Working also on a book review for Kyoto Journal (of a book on North Korea) and on reviews of several other books I’ve read for this here blog. Next review will be on Cyberabad Days by Ian McDonald, which was wonderful but which is proving thorny in terms of writing a fair, critical, and incisive review. Reading? Um… yeah, I’m working on it. And fiction-writing? Oh, I really wish… but I’ll try tonight.
Well, I guess it serves me right! Y’see, I’m back in Bucheon, after a long summer of many adventures. Which, it seems, are not yet over — I’m currently in pseudo-quarantine in my apartment, awaiting the test results for the H5N1 flu. I’m pretty sure that’s not what is causing my sore throat — I credit dehydration, exhaustion, and air conditioning having left me susceptible to the strep throat I always seem to catch when I am worn down — and I have not yet developed a fever, I’m not showing any of the other big symptoms (save for a big of violent shivering last night, which I often used to get with strep throat too) so there really is no cause for alarm. Still, I’m following doctors’ advice and (a) dutifully taking my Tamiflu and (b) staying at home as much as possible.
How possible that will continue to be depends on whether I can get Windows Internet Explorer on my backup laptop working well… it seems the Emart website has been updated in such a way that it constantly crashes whenever I try to do any shopping there, and I really need some food. By tomorrow, the canned stuff I left on my shelves will run out, and I really could use some ginger for making ginger tea.
No classes this week, also part of the pseudo-quarantine: ah, my lucky, lucky students!
Anyway, I know it’s been ages since I’ve updated this site, but if anyone is still reading, I will be posting about my summer adventures chunk by chunk over the next week, while getting lots of bed rest and fluids, slowly sorting out the shambles my apartment ended up becoming before I left (furniture and stuff from friends who departed has come in, but not yet been arranged), and catching up on some other work like class prep and sorting through the neglected pile of email in my inbox.
So, until my next update, not to worry — I’m fine, really. I have learned a lesson, though: the moral of this story is that unless you’re staying in (relatively) one place for the whole time, two months’ worth of traveling is NOT a good idea.
- Over the last eighteen months or so, I’ve become pretty good friends with my co-worker Gwen and her husband Mike. Well, they’ve just had their first baby, a little boy! (I’ve yet to visit, for various reasons including a niggling cold I wouldn’t want to pass on — though don’t babies have a strong immune system? Er, I dunno. I’ll call and ask Gwen.) Anyway, congratulations to them! And suddenly, the balance of weight has shifted back to me being the one who looks more pregnant.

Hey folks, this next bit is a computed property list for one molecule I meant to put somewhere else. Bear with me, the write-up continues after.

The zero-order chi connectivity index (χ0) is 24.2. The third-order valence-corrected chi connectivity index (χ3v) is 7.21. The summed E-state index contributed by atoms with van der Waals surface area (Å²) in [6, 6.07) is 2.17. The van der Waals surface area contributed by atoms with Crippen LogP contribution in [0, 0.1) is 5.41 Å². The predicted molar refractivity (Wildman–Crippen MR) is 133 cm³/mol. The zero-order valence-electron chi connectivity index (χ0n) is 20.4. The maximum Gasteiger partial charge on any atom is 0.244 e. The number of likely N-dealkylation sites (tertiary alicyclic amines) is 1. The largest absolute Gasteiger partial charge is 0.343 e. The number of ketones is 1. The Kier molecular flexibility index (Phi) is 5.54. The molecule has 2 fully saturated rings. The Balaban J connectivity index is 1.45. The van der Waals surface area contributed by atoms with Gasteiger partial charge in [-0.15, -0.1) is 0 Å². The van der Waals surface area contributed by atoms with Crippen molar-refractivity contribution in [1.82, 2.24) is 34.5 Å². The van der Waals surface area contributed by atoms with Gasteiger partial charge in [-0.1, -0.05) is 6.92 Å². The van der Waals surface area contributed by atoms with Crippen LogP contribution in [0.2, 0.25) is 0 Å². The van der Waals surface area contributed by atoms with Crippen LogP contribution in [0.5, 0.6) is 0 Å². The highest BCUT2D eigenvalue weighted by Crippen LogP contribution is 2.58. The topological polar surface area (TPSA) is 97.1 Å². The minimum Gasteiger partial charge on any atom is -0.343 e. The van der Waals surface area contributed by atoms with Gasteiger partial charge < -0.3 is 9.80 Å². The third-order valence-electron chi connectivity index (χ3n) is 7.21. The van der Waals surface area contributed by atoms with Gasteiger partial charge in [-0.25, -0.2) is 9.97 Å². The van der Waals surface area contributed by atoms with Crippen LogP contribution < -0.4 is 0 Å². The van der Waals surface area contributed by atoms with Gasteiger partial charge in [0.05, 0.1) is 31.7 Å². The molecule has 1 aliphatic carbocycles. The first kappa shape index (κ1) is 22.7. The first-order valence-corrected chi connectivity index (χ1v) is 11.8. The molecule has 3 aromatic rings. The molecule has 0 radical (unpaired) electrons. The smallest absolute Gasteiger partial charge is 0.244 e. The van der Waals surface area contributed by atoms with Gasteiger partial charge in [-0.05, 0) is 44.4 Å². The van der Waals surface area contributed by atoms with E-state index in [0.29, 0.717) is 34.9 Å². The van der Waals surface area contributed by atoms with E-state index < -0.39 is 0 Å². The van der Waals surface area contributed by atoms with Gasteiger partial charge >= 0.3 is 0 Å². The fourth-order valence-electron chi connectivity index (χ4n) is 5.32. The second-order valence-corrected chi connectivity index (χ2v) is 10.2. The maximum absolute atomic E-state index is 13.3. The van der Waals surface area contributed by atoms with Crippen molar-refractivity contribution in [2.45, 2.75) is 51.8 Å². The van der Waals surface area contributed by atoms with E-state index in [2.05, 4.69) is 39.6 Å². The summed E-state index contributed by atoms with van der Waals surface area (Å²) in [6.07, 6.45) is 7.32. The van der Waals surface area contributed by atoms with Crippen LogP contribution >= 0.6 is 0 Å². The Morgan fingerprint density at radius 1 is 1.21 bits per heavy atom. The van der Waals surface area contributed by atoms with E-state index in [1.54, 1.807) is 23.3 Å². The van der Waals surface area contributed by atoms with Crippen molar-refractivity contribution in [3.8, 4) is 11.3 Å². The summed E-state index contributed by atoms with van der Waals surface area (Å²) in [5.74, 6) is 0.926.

- This afternoon I’ll be heading across campus to sign my contract for my current promotion. I’ll comment more on that when the ink is dry.
- I’ve been watching what I eat, hitting the gym pretty regularly. I occasionally miss a day or two, especially when the effects of the previous day’s workout linger, but on a day like today, when I just have sniffles and a general feeling of ick — as well as the vaguest of inclinations to throw up, I don’t know why — I make sure not to miss my workout. To get into the gym, one must retrieve the key from the security guard, and I suspect he was quite surprised to see me show up on the evening of Seollal to work out.
- Lime made ddeok mandu guk (rice-cake & dumpling soup) for Seollal for the first time. And it was good.
- I’ve all but finished my work on the story “Ten Spikes and a Hammer” — I’m just waiting for some Japanese translations of a few phrases to get back to me from the friend of Gwen’s, who specializes in literary translation of Japanese fiction from the era the story is set it. Nothing like verisimiltude, huh? I’m already (slowly, and haltingly) at work on another story, surreal expat-horror set in Japan, tentatively titled “Moe” (mo-ay). The word is Japanese, and I encountered it in the essay “Otaku Sexuality” by Saitō Tamaki, translated by Christopher Bolton (and collected in and literally means “budding”, but it’s used by Japanese otaku to somewhat self-deprecatingly describe their fascination with a specific manga or anime character. (“I’m Asuka moe,” means, “I have a thing for Asuka,” as is explained in the essay.)
- More news coming in a few days, including a story publication, so check back soon!
- For those of you in the UK, the December 2008 issue of InterZone, containing my story “Country of the Young,” is now on shelves in the UK. It’s the first in a projected series of tales set in a future North Korea. The best future North Korea I can imagine, in fact. This one’s a train wreck of love, ideology, immigration, and biotech. It’s not available online, but it’s mentioned very positively in this review at The Fix.
- StarShipSofa put out a great podcast my story “Dhuluma No More.” (Forthcoming: an interview, and a podcast of “Lester Young and the Jupiter’s Moons’ Blues.” Both of these stories first appeared in Asimov’s SF.) If you’d like to read them, Fictionwise carries copies of both July ’08 issue (for “Lester Young…”) and the Oct/Nov ’08 issue (for “Dhuluma”), plus tons of other great fiction by people to whom I would bow deeply if I met them in person.